This week, many Federal Reserve officials have been spotlighting their more aggressive attitude to tightening U.S. monetary policy.

In a virtual session hosted by the Bendheim Center for Finance at Princeton University, St. Louis Fed Bank President James Bullard reiterated his perspective that the central bank is behind the curve on inflation, “though we’re not as far behind as you think.”

This comes after he explained that inflation is “far too high” and that there could be a case to be made that a 75-basis-point hike is needed.

“More than 50 basis points is not my base case at this point,” Bullard told a virtual Council on Foreign Relations (CFR) presentation. “I wouldn’t rule it out, but it is not my base case here.”

Mary Daly, the president of the Fed Bank of San Francisco, stated that the central bank is poised to increase the benchmark rate to 2.5 percent by the year’s end to calm down rampant price inflation.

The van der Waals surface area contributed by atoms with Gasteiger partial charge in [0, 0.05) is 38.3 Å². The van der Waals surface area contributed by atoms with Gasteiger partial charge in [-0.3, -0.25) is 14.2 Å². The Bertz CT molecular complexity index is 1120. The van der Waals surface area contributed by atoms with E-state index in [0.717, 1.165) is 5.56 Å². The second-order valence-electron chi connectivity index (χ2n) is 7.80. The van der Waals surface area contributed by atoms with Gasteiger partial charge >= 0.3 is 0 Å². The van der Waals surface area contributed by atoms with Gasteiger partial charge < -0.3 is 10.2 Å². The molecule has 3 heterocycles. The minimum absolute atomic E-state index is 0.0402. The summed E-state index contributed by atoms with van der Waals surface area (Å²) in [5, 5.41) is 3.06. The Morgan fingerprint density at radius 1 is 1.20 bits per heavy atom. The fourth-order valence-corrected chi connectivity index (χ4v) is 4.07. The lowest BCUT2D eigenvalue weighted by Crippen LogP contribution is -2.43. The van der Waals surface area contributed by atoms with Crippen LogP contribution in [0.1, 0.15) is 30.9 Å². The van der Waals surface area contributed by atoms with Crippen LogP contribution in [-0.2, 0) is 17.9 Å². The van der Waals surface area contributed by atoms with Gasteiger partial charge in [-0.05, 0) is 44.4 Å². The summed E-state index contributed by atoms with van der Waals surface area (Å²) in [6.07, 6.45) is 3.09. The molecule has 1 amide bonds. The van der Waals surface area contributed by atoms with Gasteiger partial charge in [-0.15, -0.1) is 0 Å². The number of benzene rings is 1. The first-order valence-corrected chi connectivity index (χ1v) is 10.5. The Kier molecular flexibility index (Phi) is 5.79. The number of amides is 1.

“I see an expeditious march to neutral by the end of the year as a prudent path,” Daly said in prepared remarks at the University of Las Vegas, adding that the Fed no longer needs to support the economy with more people returning to work and GDP growth.

At the same time, he said it is imperative to refrain from accelerating too fast, as it could potentially tip the economy into a recession.

Daly also highlighted the financial strain facing consumers and businesses in today’s inflationary environment.

“Across the country, Americans are waking up and going to bed worried about whether their incomes will keep up with the rising cost of rent, food, and fuel,” she said.

“Businesses are also worried, thinking twice about committing to long-term contracts that may become too costly to fulfill, if prices continue to rise.”

Chicago Fed Bank President Charles Evans iterated the same 2.5 percent figure, telling the Economic Club of New York that a target range of 2.25 percent to 2.5 percent would be labeled as “neutral” for the economy.

If the institution raises rates to 2.5 percent by the end of 2022, the Fed could reassess where inflation is, and the overall economy.

“We are moving to adjust it [the fed funds rate] to ‘normal’ and then we will see,” he stated. “The problem is, it [high inflation] is likely to persist if the Fed doesn’t do anything.”

But while some of his colleagues are advocating for more aggression, Atlanta Federal Reserve Bank President Raphael Bostic encouraged the rate-setting Committee “to be cautious” in the face of slowing global economic growth.